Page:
Jack Flagg’s Band
An army rode out from Buffalo, rag tag but well-equipped and with a terrifying fury that drove them across the 100 miles of sagebrush to the KC Ranch. They rode fast, under the command of Jack Flagg, Johnson County Sheriff Red Angus, and an unkempt wildman named Arapahoe (Rap) Brown, a flour mill operator who had been elected to lead the combat forces. Businessman and pioneer Elias U. Snider would handle negotiations, if any were required. But none were planned. Jack Flagg and a band of armed riders had already been to the KC and found the burned houses and the bullet-flayed and coyote-gnawed bodies of Champion and Ray. For the rest of his life, Flagg would refer to the regulators only as “the murderers.”
The regulators, warned by their outriders that armed bands were gathering to attack them, set up defenses at the TA Ranch, owned by a member of the Wyoming Stock Growers Association and located on a wide bend of Crazy Woman Creek. On the hills above the Crazy Woman, looking down on the TA and slowly assembling in a determined but decidedly un-military manner, were between 350 and 400 armed men. As Smith writes “The invaders (regulators) were dumbfounded….They seemed to have supposed that a private army could march through the countryside at will, burning and shooting, without arousing opposition.”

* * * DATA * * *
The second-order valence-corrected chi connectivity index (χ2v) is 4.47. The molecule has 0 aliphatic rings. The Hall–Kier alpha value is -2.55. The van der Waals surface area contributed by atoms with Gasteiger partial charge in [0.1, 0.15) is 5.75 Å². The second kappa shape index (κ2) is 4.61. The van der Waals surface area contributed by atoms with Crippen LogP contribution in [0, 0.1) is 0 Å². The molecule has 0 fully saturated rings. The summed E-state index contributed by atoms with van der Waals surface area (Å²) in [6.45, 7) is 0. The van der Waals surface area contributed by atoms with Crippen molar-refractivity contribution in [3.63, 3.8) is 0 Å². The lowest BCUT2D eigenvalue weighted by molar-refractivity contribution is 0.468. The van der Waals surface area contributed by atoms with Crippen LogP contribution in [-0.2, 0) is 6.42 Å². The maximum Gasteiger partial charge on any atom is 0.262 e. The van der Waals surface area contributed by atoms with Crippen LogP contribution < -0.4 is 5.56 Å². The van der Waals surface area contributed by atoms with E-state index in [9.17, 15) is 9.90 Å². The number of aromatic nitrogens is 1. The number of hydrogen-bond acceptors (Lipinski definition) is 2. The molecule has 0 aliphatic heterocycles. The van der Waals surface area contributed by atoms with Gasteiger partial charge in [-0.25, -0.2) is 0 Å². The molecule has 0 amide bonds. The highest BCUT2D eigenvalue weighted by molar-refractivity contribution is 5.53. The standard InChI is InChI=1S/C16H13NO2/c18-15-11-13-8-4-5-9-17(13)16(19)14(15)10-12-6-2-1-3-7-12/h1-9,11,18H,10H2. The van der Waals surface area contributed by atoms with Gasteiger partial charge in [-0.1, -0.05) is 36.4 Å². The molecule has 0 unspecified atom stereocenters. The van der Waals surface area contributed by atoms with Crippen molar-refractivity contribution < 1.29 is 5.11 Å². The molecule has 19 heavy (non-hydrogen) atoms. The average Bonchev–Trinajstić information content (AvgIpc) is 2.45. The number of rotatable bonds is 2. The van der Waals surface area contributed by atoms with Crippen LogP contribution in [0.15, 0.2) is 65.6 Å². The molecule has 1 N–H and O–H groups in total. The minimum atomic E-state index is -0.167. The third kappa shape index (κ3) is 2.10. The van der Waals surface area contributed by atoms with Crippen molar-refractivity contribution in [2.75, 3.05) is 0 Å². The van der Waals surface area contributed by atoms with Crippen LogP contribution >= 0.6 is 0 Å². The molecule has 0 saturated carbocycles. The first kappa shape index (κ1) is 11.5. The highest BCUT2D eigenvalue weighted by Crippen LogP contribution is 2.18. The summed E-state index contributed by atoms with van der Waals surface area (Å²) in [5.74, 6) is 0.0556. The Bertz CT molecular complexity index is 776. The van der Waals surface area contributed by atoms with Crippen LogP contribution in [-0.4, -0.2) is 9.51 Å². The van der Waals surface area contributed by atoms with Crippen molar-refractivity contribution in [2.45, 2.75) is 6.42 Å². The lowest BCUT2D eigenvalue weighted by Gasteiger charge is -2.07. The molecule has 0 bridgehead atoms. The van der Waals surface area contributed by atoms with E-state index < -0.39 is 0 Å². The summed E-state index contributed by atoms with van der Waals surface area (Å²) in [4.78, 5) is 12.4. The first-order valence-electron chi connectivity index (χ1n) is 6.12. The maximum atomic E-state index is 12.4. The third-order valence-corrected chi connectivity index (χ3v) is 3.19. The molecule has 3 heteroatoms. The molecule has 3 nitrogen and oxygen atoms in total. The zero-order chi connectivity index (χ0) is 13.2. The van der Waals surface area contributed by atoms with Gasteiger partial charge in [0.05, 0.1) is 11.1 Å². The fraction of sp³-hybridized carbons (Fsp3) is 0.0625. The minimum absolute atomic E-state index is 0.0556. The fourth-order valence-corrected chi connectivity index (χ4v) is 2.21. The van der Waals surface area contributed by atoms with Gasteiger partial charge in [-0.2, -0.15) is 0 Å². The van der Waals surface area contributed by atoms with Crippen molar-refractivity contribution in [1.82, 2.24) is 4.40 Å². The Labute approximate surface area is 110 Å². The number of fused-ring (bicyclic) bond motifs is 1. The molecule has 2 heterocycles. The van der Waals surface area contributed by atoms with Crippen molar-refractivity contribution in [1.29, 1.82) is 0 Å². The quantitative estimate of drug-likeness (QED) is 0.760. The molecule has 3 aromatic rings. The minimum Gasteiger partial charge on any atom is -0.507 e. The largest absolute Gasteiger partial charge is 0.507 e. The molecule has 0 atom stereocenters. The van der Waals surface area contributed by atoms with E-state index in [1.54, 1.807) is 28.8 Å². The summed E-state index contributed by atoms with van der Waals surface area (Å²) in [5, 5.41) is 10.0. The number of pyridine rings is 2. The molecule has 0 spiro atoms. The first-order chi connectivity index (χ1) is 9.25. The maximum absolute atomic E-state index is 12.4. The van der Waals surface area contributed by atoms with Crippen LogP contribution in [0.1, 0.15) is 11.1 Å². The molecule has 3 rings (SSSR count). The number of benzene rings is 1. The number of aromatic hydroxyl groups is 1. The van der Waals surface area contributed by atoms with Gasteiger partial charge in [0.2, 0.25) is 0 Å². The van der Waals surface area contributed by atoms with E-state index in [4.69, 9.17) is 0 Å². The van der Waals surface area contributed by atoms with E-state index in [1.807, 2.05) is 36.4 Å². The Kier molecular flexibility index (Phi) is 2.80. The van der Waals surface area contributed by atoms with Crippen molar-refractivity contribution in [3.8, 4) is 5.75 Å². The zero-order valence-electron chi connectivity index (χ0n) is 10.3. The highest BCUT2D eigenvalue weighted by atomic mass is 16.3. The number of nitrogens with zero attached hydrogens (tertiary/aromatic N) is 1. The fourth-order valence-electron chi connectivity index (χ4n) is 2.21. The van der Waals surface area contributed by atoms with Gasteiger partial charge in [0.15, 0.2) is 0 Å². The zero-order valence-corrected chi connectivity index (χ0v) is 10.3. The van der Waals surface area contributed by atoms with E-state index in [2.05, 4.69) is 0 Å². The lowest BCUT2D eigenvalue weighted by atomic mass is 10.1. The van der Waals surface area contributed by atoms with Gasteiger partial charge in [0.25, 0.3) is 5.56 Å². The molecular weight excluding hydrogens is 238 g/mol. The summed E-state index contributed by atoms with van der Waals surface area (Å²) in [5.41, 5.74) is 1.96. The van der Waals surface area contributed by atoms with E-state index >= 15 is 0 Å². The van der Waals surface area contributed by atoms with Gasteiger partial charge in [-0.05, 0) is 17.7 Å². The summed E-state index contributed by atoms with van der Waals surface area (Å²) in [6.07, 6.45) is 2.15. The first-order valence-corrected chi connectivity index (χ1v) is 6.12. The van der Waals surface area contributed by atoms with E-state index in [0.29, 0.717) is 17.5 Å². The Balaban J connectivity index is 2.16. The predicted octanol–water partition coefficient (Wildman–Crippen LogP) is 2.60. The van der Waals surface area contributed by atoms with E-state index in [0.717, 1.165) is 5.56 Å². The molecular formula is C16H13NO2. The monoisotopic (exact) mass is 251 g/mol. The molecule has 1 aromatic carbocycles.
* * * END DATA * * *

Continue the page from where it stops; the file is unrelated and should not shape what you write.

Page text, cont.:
And now, the settlers–newspaper accounts later would say the Buffalo army was comprised of “citizens and rustlers” though there were probably no more than 30 professional rustlers in Johnson County at the time, according to Smith and other sources–were laying full siege to the regulators. The frying pan was on the fire.
At dawn on Monday, April 11, the bullets began to strike the big TA ranch house, ice house, and stable, all of which were made of logs and well-fortified by the desperate regulators. A breastworks was built outside the stable, with pits dug and logs piled for a forward defense. Between the hard work, no water, and the incessant gunfire, arguments and fury reigned among the regulators. Defections began in earnest, first the teamsters (one of the teamsters, H.W. “Hard Winter” Davis had fled the regulators after the KC murders; a friend said that H.W. was suffering from ‘gunnarrhea’) escaped, then the newsman. The Texas gunmen demanded to see the warrants that they had been hired to serve. There were, of course, no warrants. A plan was made by Wolcott and other leaders to try and make a break for it, leaving the Texans behind. None could agree on the best way to escape, so they hunkered down in the rain of lead.